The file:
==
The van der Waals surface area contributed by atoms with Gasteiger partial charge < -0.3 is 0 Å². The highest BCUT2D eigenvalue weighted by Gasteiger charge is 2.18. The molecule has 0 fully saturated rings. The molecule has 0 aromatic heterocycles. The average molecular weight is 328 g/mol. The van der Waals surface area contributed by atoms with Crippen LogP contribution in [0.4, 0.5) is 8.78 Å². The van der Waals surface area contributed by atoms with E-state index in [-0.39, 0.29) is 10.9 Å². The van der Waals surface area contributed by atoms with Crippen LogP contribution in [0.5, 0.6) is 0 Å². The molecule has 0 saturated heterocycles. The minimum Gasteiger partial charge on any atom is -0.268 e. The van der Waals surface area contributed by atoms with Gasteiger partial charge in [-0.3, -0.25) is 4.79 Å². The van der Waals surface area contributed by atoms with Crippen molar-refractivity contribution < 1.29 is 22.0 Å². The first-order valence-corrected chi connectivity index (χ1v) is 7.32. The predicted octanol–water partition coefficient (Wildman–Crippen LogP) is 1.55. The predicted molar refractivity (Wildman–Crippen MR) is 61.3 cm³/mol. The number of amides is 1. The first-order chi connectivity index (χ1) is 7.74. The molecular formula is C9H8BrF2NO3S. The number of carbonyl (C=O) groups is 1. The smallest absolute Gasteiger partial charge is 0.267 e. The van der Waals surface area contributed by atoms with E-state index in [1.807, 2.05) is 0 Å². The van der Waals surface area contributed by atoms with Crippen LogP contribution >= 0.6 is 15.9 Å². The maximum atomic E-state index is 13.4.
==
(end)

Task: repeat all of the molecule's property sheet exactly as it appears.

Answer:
The van der Waals surface area contributed by atoms with Gasteiger partial charge < -0.3 is 0 Å². The highest BCUT2D eigenvalue weighted by Gasteiger charge is 2.18. The molecule has 0 fully saturated rings. The molecule has 0 aromatic heterocycles. The average molecular weight is 328 g/mol. The van der Waals surface area contributed by atoms with Crippen LogP contribution in [0.4, 0.5) is 8.78 Å². The van der Waals surface area contributed by atoms with E-state index in [-0.39, 0.29) is 10.9 Å². The van der Waals surface area contributed by atoms with Crippen LogP contribution in [0.5, 0.6) is 0 Å². The molecule has 0 saturated heterocycles. The minimum Gasteiger partial charge on any atom is -0.268 e. The van der Waals surface area contributed by atoms with Gasteiger partial charge in [-0.3, -0.25) is 4.79 Å². The van der Waals surface area contributed by atoms with Crippen molar-refractivity contribution < 1.29 is 22.0 Å². The first-order valence-corrected chi connectivity index (χ1v) is 7.32. The predicted octanol–water partition coefficient (Wildman–Crippen LogP) is 1.55. The predicted molar refractivity (Wildman–Crippen MR) is 61.3 cm³/mol. The number of amides is 1. The first-order chi connectivity index (χ1) is 7.74. The molecular formula is C9H8BrF2NO3S. The number of carbonyl (C=O) groups is 1. The smallest absolute Gasteiger partial charge is 0.267 e. The van der Waals surface area contributed by atoms with E-state index in [1.807, 2.05) is 0 Å². The van der Waals surface area contributed by atoms with Crippen LogP contribution >= 0.6 is 15.9 Å². The maximum atomic E-state index is 13.4.